The Rack Pack consists of 58 Studio Profiles of a couple of classic 80's rack preamps, the ADA MP1 and the Mars JMP-1. These tube-based preamps bridged the gap between classic tube amps and early digital processors. Many classic recordings were done with these units and some artists still use these on tour.
The JMP-1 has a classic midrange growl, living up to its gold metal faceplate. The ADA has a creamier saturation and much more gain on tap. A buddy turned me on to a .pdf file that has suggested settings for a wide variety of tones using the MP1, so I made good use of those settings in these profiles. Many of the profiles are named using the initials of the guitarist the suggested settings was trying to mimic. I think some of them got pretty close. I also did a few of my own favorite settings as well.
The Rack Pack was creating using the latest 4.x firmware. Please forgive the playing in the audio samples as many of these weren't exactly in my wheelhouse. Thanks!
65 ACE30 PACK – 34 Profiles
It is a classic amp. The diamond grill cloth, the copper metal panel, the blue alnico speakers, the unique tone stack, lack of negative feedback, Class A el84 power section... A design that has been copied and recreated a thousand times but it's hard to beat the original. With its quick pick attack and clarity when playing softly to its creamy, saturated power tube overdrive when cranked, it has become a staple guitar tone for a long time.
I was lucky enough to get my hands on this beauty from 1965 and while mere profiles could never fully recreate the magic in this amp, I got 34 studio profiles of it that should please AC afficionados and help guitarists get close to capturing the original vintage tones created by the original beast.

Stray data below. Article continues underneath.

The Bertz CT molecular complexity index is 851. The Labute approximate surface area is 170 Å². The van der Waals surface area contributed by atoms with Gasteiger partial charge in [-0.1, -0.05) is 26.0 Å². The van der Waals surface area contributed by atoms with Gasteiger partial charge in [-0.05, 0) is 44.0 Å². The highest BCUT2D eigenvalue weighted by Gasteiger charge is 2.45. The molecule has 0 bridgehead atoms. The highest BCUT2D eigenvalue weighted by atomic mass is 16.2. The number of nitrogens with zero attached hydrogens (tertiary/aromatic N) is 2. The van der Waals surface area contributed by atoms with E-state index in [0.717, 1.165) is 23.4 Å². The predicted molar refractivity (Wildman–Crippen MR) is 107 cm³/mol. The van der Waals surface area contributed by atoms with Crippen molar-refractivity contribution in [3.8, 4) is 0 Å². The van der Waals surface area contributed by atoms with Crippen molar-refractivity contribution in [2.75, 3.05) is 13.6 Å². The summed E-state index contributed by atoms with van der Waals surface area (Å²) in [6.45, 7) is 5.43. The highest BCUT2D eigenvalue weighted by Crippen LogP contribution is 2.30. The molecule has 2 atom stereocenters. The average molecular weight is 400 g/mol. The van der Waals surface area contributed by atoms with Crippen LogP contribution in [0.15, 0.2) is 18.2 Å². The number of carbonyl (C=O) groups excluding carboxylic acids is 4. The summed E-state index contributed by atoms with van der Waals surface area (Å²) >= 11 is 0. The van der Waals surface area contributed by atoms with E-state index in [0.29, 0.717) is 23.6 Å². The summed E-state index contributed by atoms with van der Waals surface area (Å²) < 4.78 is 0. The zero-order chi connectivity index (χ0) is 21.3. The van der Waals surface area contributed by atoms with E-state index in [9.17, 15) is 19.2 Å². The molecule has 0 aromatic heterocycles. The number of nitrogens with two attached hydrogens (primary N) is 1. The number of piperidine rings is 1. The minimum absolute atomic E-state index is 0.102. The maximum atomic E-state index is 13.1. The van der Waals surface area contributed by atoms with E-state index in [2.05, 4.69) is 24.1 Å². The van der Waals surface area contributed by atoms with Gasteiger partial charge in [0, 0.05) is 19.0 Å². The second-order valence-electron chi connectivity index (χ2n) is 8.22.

I was most struck and impressed by the touch sensitivity. The clips below show how picking dynamics can really dictate how much the amp will overdrive. It makes it feel like a living, breathing machine instead of a computer-simulated model, however strange and ironic that is.
The 65 ACE30 Pack was creating using the latest 5.0 firmware. Most of the profiles incorporate the legacy delay but there are a couple that utilize the new expanded 5.0 delays. Please forgive the playing in the audio samples as many of these weren't exactly in my wheelhouse. Thanks!
5150 Pack – 36 Studio/35 Merged Profiles
The 5150 came out in 1992 and it marked a departure for Eddie from the Marshalls he had used for years. It was unlike any amp Peavey had made and had cascading gain stages that gave it more gain than any other amp on the market at the time. Its cold biasing kept it from blowing itself up from all the power and saturation on tap. Other high gain amps have come and gone over the years but there's still something really cool about these original models.
This particular specimen has seen a lot of work and probably melted a few faces in its lifetime. It just goes to show how bulletproof this little beasts can be. I profiled it my usual 3rd Power 212 cab as well as a matching, old 5150 412 with its original Sheffield speakers. The two cabs give a nice bit of variety. Not known for their clean tones, the 5150 is predominantly a rock beast. The Crunch channel has more than enough gain for rock rhythms while the Lead channel goes more into the super-saturated metal world. Even country(ish) guys like me can find some workable tones in it and it has a nice clarity that I've even used on some recordings already.
The 5150 Pack was creating using the latest 5.x firmware. Please forgive the playing in the audio samples as many of these weren't exactly in my wheelhouse. Thanks!